Blue-green algae – useful information
Some types of blue-green algae produce chemical compounds that can irritate the skin, as well as toxins that can affect the liver or the nervous system. About half of all the blue-green algal blooms examined have been found to be toxic. Their toxicity may depend on local conditions, as well as the species of algae concerned. Within the same bloom, some algae may be toxic, while others contain no such toxins. Even non-toxic blue-green algae may cause breathing difficulties and skin problems.
It is not possible to tell whether a bloom is toxic by its appearance, as this can only be determined in laboratory tests. This means that all intense algal blooms should be treated as potentially harmful.
- do not swim in water containing large quantities of blue-green algae
- keep children and pets away from the shore when there is blue-green algae in the water
- avoid swallowing water containing blue-green algae
- do not use water containing blue-green algae for washing, or in the sauna
- note that the toxins from blue-green algae do not disappear when water is boiled
- do not water vegetables such as lettuce with water containing blue-green algae
Blue-green algae may cause rashes or other symptoms affecting the skin. It can also sting the eyes, affect the nose and sinuses, and cause muscle pains or even nausea. If you are suffering from such symptoms, and suspect you may have swallowed or been swimming in water containing blue-green algae, follow these instructions:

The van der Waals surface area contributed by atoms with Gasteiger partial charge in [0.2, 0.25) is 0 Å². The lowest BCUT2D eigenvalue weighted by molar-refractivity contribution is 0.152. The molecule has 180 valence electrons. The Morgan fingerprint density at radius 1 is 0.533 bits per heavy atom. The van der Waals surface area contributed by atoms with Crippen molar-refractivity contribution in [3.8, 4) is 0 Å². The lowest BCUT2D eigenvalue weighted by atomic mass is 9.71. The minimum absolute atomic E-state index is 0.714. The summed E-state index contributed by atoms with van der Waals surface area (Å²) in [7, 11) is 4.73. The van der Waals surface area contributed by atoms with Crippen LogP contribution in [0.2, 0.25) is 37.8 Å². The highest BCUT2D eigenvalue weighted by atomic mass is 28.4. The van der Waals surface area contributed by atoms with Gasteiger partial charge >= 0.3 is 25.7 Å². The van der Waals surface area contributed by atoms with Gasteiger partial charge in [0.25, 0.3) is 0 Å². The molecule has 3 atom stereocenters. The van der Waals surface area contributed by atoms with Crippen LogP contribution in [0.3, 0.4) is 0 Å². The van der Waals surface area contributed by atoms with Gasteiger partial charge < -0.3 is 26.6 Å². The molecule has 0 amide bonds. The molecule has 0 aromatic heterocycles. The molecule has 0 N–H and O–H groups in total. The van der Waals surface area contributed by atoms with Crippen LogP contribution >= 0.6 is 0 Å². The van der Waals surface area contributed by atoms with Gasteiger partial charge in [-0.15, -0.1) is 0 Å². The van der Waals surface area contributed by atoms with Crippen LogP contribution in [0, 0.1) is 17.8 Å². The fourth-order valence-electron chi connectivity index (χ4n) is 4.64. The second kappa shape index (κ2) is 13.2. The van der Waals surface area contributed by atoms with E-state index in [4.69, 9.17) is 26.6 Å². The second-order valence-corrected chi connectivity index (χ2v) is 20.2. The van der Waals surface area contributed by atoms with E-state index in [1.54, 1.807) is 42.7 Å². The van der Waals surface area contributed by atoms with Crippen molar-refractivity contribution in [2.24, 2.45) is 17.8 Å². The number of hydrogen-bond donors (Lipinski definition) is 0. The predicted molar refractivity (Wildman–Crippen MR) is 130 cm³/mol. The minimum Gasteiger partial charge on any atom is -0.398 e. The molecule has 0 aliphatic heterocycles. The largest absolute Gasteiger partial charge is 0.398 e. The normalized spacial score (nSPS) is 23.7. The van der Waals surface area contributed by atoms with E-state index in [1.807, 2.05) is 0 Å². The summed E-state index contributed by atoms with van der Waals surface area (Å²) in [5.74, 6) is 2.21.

- take a shower using a lot of clean water, taking particular care to rinse your eyes and skin
- if necessary take a carbon tablet (available from chemists); tablets may also be given to pets
- advice on poisoning is available round the clock from the Poison Information Centre – Tel. (09) 471 977
- in serious cases of poisoning contact a doctor as soon as possible
Taking algal samples for identification purposes
Samples of water containing algal blooms may be scooped up into a small, clean sealable glass or plastic container, which should be stored in a cool place, and sent to the authorities as soon as possible.
Samples can be sent for identification purposes by previous arrangement to the Finnish Environment Institute, or Centres for Economic Development, Transport and the Environment .
Samples should be sent together with an explanatory letter detailing the sampling time and location, the extent of the algal bloom, and the sender's address.
Microscopic tests can then be conducted to identify the species of algae, and clients can be informed whether the species concerned may be toxic.
Taking samples for toxicity tests
Toxicity tests are only conducted where algae has caused poisoning symtoms.
Samples for such tests should consist of at least half a litre of algae from the worst affected water, kept in a carefully cleaned glass or plastic container in a cool place.
Pack the sample carefully, together with ice packs to keep it cold if possible.
Send samples to the authorities as soon as possible, with detailed information on where and when the sample was taken, an estimate of the amount of algae present, and details of any symptoms suffered.
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